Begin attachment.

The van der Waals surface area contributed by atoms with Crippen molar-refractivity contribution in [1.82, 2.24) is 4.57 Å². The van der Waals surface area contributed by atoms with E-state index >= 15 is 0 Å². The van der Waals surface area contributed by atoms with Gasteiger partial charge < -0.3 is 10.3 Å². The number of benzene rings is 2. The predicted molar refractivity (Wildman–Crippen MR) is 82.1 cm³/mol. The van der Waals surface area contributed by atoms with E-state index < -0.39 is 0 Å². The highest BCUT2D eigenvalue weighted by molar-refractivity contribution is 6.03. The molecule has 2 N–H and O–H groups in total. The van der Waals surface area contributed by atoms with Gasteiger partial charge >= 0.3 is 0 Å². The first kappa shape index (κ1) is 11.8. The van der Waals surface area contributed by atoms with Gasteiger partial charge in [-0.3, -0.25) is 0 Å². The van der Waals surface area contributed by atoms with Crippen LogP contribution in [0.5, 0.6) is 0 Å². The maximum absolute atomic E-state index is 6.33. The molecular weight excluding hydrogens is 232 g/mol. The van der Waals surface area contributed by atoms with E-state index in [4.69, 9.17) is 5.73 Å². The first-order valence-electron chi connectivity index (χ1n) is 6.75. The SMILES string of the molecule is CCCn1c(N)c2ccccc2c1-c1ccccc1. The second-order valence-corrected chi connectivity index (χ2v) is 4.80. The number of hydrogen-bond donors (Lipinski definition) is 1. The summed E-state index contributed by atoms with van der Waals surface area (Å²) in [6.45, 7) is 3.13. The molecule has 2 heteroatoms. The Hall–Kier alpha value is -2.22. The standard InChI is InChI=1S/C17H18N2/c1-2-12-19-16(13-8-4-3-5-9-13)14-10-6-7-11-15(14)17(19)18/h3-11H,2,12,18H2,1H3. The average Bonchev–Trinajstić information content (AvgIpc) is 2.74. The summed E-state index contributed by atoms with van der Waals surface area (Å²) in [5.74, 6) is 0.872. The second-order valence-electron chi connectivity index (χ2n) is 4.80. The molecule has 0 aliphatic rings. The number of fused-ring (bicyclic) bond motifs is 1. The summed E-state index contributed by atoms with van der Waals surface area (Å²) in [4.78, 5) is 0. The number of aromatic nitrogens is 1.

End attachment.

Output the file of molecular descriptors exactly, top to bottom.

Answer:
The van der Waals surface area contributed by atoms with Crippen molar-refractivity contribution in [1.82, 2.24) is 4.57 Å². The van der Waals surface area contributed by atoms with E-state index >= 15 is 0 Å². The van der Waals surface area contributed by atoms with Gasteiger partial charge < -0.3 is 10.3 Å². The number of benzene rings is 2. The predicted molar refractivity (Wildman–Crippen MR) is 82.1 cm³/mol. The van der Waals surface area contributed by atoms with E-state index < -0.39 is 0 Å². The highest BCUT2D eigenvalue weighted by molar-refractivity contribution is 6.03. The molecule has 2 N–H and O–H groups in total. The van der Waals surface area contributed by atoms with Gasteiger partial charge >= 0.3 is 0 Å². The first kappa shape index (κ1) is 11.8. The van der Waals surface area contributed by atoms with Gasteiger partial charge in [-0.3, -0.25) is 0 Å². The van der Waals surface area contributed by atoms with Crippen LogP contribution in [0.5, 0.6) is 0 Å². The maximum absolute atomic E-state index is 6.33. The molecular weight excluding hydrogens is 232 g/mol. The van der Waals surface area contributed by atoms with E-state index in [4.69, 9.17) is 5.73 Å². The first-order valence-electron chi connectivity index (χ1n) is 6.75. The SMILES string of the molecule is CCCn1c(N)c2ccccc2c1-c1ccccc1. The second-order valence-corrected chi connectivity index (χ2v) is 4.80. The number of hydrogen-bond donors (Lipinski definition) is 1. The summed E-state index contributed by atoms with van der Waals surface area (Å²) in [6.45, 7) is 3.13. The molecule has 2 heteroatoms. The Hall–Kier alpha value is -2.22. The standard InChI is InChI=1S/C17H18N2/c1-2-12-19-16(13-8-4-3-5-9-13)14-10-6-7-11-15(14)17(19)18/h3-11H,2,12,18H2,1H3. The average Bonchev–Trinajstić information content (AvgIpc) is 2.74. The summed E-state index contributed by atoms with van der Waals surface area (Å²) in [5.74, 6) is 0.872. The second-order valence-electron chi connectivity index (χ2n) is 4.80. The molecule has 0 aliphatic rings. The number of fused-ring (bicyclic) bond motifs is 1. The summed E-state index contributed by atoms with van der Waals surface area (Å²) in [4.78, 5) is 0. The number of aromatic nitrogens is 1.